Ditte and Nicolaj Reffstrup met on the dance floor at a party, fell in love, and married seven months later. They’re the Danish duo behind Ganni, one of Denmark’s most renowned fashion labels; the brand has come to be defined by its mix of parties and friends and a laid-back approach to fashion. For its debut coffee-table book, Ganni: Gimme More, the brand tapped New York–based multidisciplinary artist and model Richie Shazam to photograph what it means to be a “Ganni Girl” in the Big Apple.
“Being a creative in New York is such a struggle, making ends meet and being able to support yourself,” Shazam told the Cut. “How does one survive in New York? I’ve been able to do that by wearing 30 different hats. I’m always grinding. I’m always hustling. So the smoke and mirrors of “You’re doing so well” is just me trying to pay my rent and make it work.”
That is Shazam’s definition of the “Ganni Girl”: someone who has built a community, is about her business, and “has her eyes on the prize.”
Shazam’s relationship with Ganni also began on the dance floor, after the label’s 2019 fashion show. It was a “bonding experience” that was unusual for many cold-shoulder fashion events, after which they left Copenhagen feeling inspired and embraced. Since then, Shazam said, it has been “an ongoing conversation and long-term friendship.” In 2020, when Shazam launched a photo series to raise funds for the Marsha P. Johnson Institute and For the Growls to safeguard Black trans lives, Ganni sold the prints on its website to drive donations, telling Shazam, “We want to help you in whatever ways we can to support your artistry as well as the larger causes at hand.”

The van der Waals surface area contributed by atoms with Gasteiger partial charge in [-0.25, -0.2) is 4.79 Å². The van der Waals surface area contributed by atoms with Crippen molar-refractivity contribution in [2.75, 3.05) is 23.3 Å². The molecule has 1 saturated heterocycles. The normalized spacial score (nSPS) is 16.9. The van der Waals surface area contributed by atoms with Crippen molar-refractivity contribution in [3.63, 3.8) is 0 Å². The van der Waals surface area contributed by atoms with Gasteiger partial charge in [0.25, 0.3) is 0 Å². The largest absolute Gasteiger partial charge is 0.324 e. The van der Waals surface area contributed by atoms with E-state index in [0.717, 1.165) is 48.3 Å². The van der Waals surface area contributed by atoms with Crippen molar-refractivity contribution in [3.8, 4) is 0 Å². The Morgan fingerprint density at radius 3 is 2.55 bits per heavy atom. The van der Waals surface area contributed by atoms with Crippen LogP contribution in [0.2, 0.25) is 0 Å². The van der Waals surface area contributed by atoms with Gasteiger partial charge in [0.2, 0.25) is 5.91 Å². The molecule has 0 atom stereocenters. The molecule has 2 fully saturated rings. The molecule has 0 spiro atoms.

For their Ganni editorial, Shazam wanted to offer an honest portrayal and depiction of the New York girl crew while shooting over the course of a month, during the height of the pandemic last year. What transpired were documentarian-like depictions of the New York Ganni girls — such as musician Ruby Aldridge, artist Laila Gohar, and skater Yasmeen “Yaz” Wilkerson — at home or in their studios.
“We’re just keeping it real,” Shazam said. “It was a very intimate experience with me and each of my friends in that moment because we were also catching up, spending a few moments photographing but then drinking a coffee. Now being able to see my photos in the book is such an incredible feeling. And it’s inspired me to make a whole book of my photos. That’s what I think would be important — not just for myself but for my community.”